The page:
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Latest on the Jacksonville Airport Accident; Illinois Silicone Plant Explostion Investigated; North Korean Projectile Launches Examined; Trump-Putin Phone Conversation Discussed; Gaza Militants Fire 200 Rockets Toward Israel; Anti-gay Protesters Interrupt Pete Buttigieg Speech; Heroes Praised for Taking on Gunmen in Recent Shootings. Aired 12-1p ET

Aired May 4, 2019 - 12:00   ET



FREDRICKA WHITFIELD, CNN HOST: Hello, again. Thank you so much for being with me, I'm Fredricka Whitfield.

Breaking news out of Florida. An investigative team is on the scene in Jacksonville trying to figure out how a Boeing 737 charter flight ended up in a nearby river. The jet was flying in from Guantanamo Bay late Friday when it landed and slid right into the St. John's River in Jacksonville. There were only a few minor injuries among the 143 people on board who were able to escape on the wing of the plane. CNN national correspondent, Natasha Chen is live for us in Jacksonville. Give us an idea where this investigation goes.

NATASHA CHEN, CNN NATIONAL CORRESPONDENT: We know the Ntsb team from D.C. has just arrived within the past hour here in Jacksonville. They are going to look at the plane that's still sitting in shallow waters. They are going to document what they see and try to figure out whether there was human error involved, something with the aircraft or whether the weather events last night had anything to do with this.

The Boeing 737 went down in the St. Johns River near naval air station Jacksonville. Authorities said the charter jet was coming in for a landing from a military base in Guantanamo Bay, Cuba, when it apparently slid off a runway and into the water.

One hundred thirty-six passengers and seven crew members were on board; in the cabin, a mixture of civilians and military personnel. Cheryl Bormann, an attorney from Chicago was on the flight and spoke to CNN.


CHERYL BORMANN, ATTORNEY ABOARD PLANE: As we went down, we had a really hard landing. Then the plane bounced and screeched and bounced some more. It lifted to the right, then lifted to the left, then sort of swerved, then it came to a complete, like a crash stop.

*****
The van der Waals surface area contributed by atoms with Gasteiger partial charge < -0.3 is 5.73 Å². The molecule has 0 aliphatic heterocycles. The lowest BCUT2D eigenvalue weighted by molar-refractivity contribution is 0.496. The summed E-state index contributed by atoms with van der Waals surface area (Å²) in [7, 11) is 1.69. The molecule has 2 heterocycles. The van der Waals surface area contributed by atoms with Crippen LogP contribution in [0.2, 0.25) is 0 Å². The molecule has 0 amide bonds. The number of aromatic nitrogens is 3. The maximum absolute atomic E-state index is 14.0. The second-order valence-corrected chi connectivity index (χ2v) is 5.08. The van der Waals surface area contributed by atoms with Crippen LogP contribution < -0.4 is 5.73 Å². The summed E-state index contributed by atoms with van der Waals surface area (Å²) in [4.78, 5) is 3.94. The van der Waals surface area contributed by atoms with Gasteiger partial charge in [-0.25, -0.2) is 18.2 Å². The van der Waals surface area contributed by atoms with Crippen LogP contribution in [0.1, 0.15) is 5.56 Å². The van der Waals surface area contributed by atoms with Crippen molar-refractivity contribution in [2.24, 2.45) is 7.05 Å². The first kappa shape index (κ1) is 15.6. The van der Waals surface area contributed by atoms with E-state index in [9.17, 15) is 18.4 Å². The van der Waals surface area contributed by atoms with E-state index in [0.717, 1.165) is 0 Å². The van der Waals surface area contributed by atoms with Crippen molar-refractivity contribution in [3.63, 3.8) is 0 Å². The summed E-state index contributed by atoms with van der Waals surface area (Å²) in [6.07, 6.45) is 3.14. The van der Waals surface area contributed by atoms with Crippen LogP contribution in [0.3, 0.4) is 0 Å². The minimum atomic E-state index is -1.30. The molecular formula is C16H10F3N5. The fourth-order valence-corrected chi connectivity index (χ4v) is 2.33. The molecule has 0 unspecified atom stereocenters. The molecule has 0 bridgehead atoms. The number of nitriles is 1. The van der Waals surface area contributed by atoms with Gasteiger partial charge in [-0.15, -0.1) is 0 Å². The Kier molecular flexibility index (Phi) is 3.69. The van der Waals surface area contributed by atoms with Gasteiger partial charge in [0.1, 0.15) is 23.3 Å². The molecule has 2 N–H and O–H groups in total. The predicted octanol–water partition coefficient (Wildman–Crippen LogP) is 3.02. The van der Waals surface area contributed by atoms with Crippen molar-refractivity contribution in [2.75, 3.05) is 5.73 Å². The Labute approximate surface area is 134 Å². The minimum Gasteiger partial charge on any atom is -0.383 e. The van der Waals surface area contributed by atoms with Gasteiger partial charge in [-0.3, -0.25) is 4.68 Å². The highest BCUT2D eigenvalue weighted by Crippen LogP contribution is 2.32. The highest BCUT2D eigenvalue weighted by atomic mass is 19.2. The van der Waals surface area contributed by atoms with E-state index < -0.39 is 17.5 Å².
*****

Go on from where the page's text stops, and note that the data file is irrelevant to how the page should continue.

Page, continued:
CHEN: Fire rescue crews arrived shortly afterwards. Twenty-one people were treated at the base with some going to local hospitals. There were no critical injuries or fatalities.


BORMANN: We couldn't tell where we were, whether it was a river or an ocean. There was rain coming down; there was lightning and thunder. And we stood on that wing for asignificant period of time.


CHEN: It's unclear if severe weather played a role in the crash. There was a tropical disturbance in the area Friday night.


MICHAEL CONNOR, CAPTAIN AND COMMANDING OFFICER JACKSONVILLE NAVAL AIR STATION: I think it is a miracle. It could have ended very -- we should be talking about a different story this evening.


CHEN: And we know that most of the people on that flight were military or civilians working at Guantanamo Bay. Because of last night's incident, another charter flight scheduled for today has been delayed. That flight is supposed to take a bunch of people working on the 9/11 terrorist case at Guantanamo Bay, so those folks are waiting on a delayed flight right now. Live in Jacksonville, Florida, Natasha Chen. Back to you.

WHITFIELD: All right, thank you Natasha.

We're also following breaking news out of Illinois where right now a search and rescue is on hold in Waukegan after a massive explosion at a silicone plant. One person was found dead and two other people are still missing. The search has been called off due to dangerous conditions. Meanwhile four people are hospitalized with injuries. The blast, we are told, could be felt for miles shaking the ground as far as Wisconsin. CNN's national correspondent Brynn Gingras joining me now. What is the latest on the search?